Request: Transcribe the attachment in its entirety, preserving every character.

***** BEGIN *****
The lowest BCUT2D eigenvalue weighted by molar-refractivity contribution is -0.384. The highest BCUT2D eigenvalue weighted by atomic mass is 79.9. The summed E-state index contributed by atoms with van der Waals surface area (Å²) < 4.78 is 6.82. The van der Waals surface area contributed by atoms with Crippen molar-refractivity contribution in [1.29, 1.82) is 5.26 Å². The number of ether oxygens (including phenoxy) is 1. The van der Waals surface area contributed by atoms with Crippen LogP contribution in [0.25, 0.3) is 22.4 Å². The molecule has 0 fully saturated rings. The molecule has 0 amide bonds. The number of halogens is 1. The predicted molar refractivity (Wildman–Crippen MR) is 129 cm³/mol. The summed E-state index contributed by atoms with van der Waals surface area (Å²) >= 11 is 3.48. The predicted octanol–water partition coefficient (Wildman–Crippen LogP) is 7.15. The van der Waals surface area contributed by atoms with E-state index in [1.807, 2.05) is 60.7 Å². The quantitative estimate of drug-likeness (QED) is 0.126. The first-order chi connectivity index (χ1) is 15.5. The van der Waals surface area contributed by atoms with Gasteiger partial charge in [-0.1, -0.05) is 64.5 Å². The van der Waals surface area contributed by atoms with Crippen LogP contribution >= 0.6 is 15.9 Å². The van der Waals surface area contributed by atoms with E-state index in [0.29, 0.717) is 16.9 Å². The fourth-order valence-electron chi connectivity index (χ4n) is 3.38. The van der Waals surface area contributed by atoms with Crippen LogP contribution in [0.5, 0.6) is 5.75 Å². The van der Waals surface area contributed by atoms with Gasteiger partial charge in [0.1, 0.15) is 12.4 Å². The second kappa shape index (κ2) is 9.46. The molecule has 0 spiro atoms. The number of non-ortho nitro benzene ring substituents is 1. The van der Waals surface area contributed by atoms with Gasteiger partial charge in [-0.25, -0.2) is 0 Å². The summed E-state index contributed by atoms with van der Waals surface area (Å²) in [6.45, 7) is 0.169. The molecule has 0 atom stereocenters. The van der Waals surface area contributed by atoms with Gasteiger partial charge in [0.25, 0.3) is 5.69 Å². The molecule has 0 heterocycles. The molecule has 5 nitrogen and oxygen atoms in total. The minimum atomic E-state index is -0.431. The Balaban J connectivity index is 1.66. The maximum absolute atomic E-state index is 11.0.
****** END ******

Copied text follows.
The lowest BCUT2D eigenvalue weighted by molar-refractivity contribution is -0.384. The highest BCUT2D eigenvalue weighted by atomic mass is 79.9. The summed E-state index contributed by atoms with van der Waals surface area (Å²) < 4.78 is 6.82. The van der Waals surface area contributed by atoms with Crippen molar-refractivity contribution in [1.29, 1.82) is 5.26 Å². The number of ether oxygens (including phenoxy) is 1. The van der Waals surface area contributed by atoms with Crippen LogP contribution in [0.25, 0.3) is 22.4 Å². The molecule has 0 fully saturated rings. The molecule has 0 amide bonds. The number of halogens is 1. The predicted molar refractivity (Wildman–Crippen MR) is 129 cm³/mol. The summed E-state index contributed by atoms with van der Waals surface area (Å²) >= 11 is 3.48. The predicted octanol–water partition coefficient (Wildman–Crippen LogP) is 7.15. The van der Waals surface area contributed by atoms with E-state index in [1.807, 2.05) is 60.7 Å². The quantitative estimate of drug-likeness (QED) is 0.126. The first-order chi connectivity index (χ1) is 15.5. The van der Waals surface area contributed by atoms with Gasteiger partial charge in [-0.1, -0.05) is 64.5 Å². The van der Waals surface area contributed by atoms with Crippen LogP contribution >= 0.6 is 15.9 Å². The van der Waals surface area contributed by atoms with E-state index in [0.29, 0.717) is 16.9 Å². The fourth-order valence-electron chi connectivity index (χ4n) is 3.38. The van der Waals surface area contributed by atoms with Crippen LogP contribution in [0.5, 0.6) is 5.75 Å². The van der Waals surface area contributed by atoms with Gasteiger partial charge in [0.1, 0.15) is 12.4 Å². The second kappa shape index (κ2) is 9.46. The molecule has 0 spiro atoms. The number of non-ortho nitro benzene ring substituents is 1. The van der Waals surface area contributed by atoms with Gasteiger partial charge in [-0.25, -0.2) is 0 Å². The summed E-state index contributed by atoms with van der Waals surface area (Å²) in [6.45, 7) is 0.169. The molecule has 0 atom stereocenters. The van der Waals surface area contributed by atoms with Gasteiger partial charge in [0.25, 0.3) is 5.69 Å². The molecule has 0 heterocycles. The molecule has 5 nitrogen and oxygen atoms in total. The minimum atomic E-state index is -0.431. The Balaban J connectivity index is 1.66. The maximum absolute atomic E-state index is 11.0.